Kwanlin Dün First Nation now has its own Lands Act, legislation years in the making that leaders say will help citizens fully benefit from what settlement lands have to offer and is an important step towards self-determination.
The act was passed earlier this year and came into effect Oct. 15 but was marked with an announcement and celebration at the Kwanlin Dün Cultural Centre Oct. 20. It grants KDFN the authority to manage, protect and enforce laws on its settlement lands.
Under the act, called Nan kay sháwthän Däk’anúta ch’e (We all look after our land) in Southern Tutchone, KDFN will be able to allot citizens land to build their own houses on, for example, or to use for traditional activities. The First Nation will also be able to enforce laws around things like land access and littering.
Chief Doris Bill, as well as elder councillor Judy Gingell and former chief Rick O’Brien, said the act and the freedom and power it will offer KDFN citizens has been a long time coming.
“What it means for citizens is that they will now be able to get out onto the land,” Bill said, describing the land citizens will be able to receive as “their own little slice of heaven.”
“It’s something that will be theirs, it’s something that they can pass down from generation to generation, it can stay in the family, and I think that means a great deal to people, you know? … I think that being able to get something that is your own is meaningful, it’s really meaningful.”
O’Brien said that for KDFN citizens, the land used to be a place they lived on and was always “a place to go” before being “rounded up” and “institutionalized” by Canada.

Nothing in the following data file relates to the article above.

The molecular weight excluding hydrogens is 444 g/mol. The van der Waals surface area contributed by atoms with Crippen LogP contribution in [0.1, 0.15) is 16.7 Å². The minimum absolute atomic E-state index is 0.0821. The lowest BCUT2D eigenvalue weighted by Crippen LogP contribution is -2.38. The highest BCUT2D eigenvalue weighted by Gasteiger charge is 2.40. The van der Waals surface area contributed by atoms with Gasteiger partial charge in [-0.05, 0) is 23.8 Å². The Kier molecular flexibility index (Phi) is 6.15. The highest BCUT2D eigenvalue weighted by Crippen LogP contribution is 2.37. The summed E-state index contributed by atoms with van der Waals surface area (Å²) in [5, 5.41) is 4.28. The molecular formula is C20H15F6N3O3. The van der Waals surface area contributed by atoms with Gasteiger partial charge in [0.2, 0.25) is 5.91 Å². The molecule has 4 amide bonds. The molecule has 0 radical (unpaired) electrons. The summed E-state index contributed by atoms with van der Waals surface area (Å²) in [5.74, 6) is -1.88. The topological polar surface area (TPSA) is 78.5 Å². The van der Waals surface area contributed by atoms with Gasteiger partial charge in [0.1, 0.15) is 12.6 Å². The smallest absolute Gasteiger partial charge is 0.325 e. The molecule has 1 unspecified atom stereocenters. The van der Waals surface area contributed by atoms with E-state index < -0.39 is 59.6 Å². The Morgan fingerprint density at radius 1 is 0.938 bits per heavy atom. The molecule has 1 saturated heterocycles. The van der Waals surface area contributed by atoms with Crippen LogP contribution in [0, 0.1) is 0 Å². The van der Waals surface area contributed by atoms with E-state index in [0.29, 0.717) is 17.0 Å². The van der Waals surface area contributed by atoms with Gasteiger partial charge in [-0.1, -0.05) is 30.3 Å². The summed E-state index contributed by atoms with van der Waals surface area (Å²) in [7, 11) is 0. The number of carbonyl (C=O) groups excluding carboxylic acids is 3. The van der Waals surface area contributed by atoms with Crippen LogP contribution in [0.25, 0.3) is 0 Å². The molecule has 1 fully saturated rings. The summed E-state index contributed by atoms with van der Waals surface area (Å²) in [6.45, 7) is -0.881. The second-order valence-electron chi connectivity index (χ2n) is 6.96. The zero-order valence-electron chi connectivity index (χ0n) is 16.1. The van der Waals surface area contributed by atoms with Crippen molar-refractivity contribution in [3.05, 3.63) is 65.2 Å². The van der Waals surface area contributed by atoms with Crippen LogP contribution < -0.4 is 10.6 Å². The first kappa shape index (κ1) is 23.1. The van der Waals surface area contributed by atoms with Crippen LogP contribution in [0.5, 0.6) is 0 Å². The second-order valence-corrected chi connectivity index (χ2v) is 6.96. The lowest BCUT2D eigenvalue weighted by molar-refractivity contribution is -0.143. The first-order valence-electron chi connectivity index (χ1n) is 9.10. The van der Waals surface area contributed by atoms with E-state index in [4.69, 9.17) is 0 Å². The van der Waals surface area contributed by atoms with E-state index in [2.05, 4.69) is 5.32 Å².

He spoke about his desire to build a house of his own on the land, but had held off as he didn’t want to be “squatting.”
“For me personally, I think this is kind of like a freedom door, you go through that door to get, like Chief Bill said, a slice of heaven,” he said of the act.
“But it’s also a place you can go and your grandkids can go, and my great grandkids can eventually go if I build a place back on the land which I see a lot of people that have lost that already due to different types of circumstances … But it’s like de-institutionalizing our people, that’s how I see it.”
Gingell also echoed the importance of the land, and how everyone had different traditional places to go for things like fishing, moose hunting or gathering medicines.
“Each of us had a very traditional spot where we always go back and fulfil what it is we need, so to have this opportunity to really sit down and map it out, where those traditional areas are and have it registered within our land registry, to be given this opportunity back again, to be able to go out there and know it’s really protected and I can hand this down to a future generation within our family … that’s what this is all about and that’s what it really means to us,” she explained.
The First Nation’s lands and resources department is currently in the process of going through more than 350 historical submissions for settlement land. It will complete those before accepting new applications, Bill said, a process that that’s expected to take a year.
Some of the historical submissions date back to 1982; they will be processed in chronological order, although priority may be given to elders.
Contact Jackie Hong at firstname.lastname@example.org